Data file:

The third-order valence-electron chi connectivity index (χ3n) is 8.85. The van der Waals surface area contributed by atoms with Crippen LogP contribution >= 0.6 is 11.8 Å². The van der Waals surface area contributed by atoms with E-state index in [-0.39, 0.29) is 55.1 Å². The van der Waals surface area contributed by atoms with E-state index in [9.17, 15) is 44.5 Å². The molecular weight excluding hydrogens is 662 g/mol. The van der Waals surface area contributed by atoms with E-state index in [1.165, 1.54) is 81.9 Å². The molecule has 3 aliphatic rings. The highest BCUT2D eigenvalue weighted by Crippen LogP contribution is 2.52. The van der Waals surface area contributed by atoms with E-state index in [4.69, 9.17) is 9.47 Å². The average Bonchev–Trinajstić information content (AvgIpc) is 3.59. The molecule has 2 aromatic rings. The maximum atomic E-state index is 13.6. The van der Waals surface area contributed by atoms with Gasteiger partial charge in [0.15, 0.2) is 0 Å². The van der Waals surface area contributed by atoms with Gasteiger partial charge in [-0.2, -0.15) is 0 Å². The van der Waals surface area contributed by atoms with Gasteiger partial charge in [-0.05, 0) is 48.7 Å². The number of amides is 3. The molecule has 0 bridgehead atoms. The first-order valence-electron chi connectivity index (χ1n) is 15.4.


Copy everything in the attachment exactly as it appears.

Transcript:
The third-order valence-electron chi connectivity index (χ3n) is 8.85. The van der Waals surface area contributed by atoms with Crippen LogP contribution >= 0.6 is 11.8 Å². The van der Waals surface area contributed by atoms with E-state index in [-0.39, 0.29) is 55.1 Å². The van der Waals surface area contributed by atoms with E-state index in [9.17, 15) is 44.5 Å². The molecular weight excluding hydrogens is 662 g/mol. The van der Waals surface area contributed by atoms with E-state index in [1.165, 1.54) is 81.9 Å². The molecule has 3 aliphatic rings. The highest BCUT2D eigenvalue weighted by Crippen LogP contribution is 2.52. The van der Waals surface area contributed by atoms with E-state index in [4.69, 9.17) is 9.47 Å². The average Bonchev–Trinajstić information content (AvgIpc) is 3.59. The molecule has 2 aromatic rings. The maximum atomic E-state index is 13.6. The van der Waals surface area contributed by atoms with Gasteiger partial charge in [0.15, 0.2) is 0 Å². The van der Waals surface area contributed by atoms with Gasteiger partial charge in [-0.2, -0.15) is 0 Å². The van der Waals surface area contributed by atoms with Gasteiger partial charge in [-0.05, 0) is 48.7 Å². The number of amides is 3. The molecule has 0 bridgehead atoms. The first-order valence-electron chi connectivity index (χ1n) is 15.4.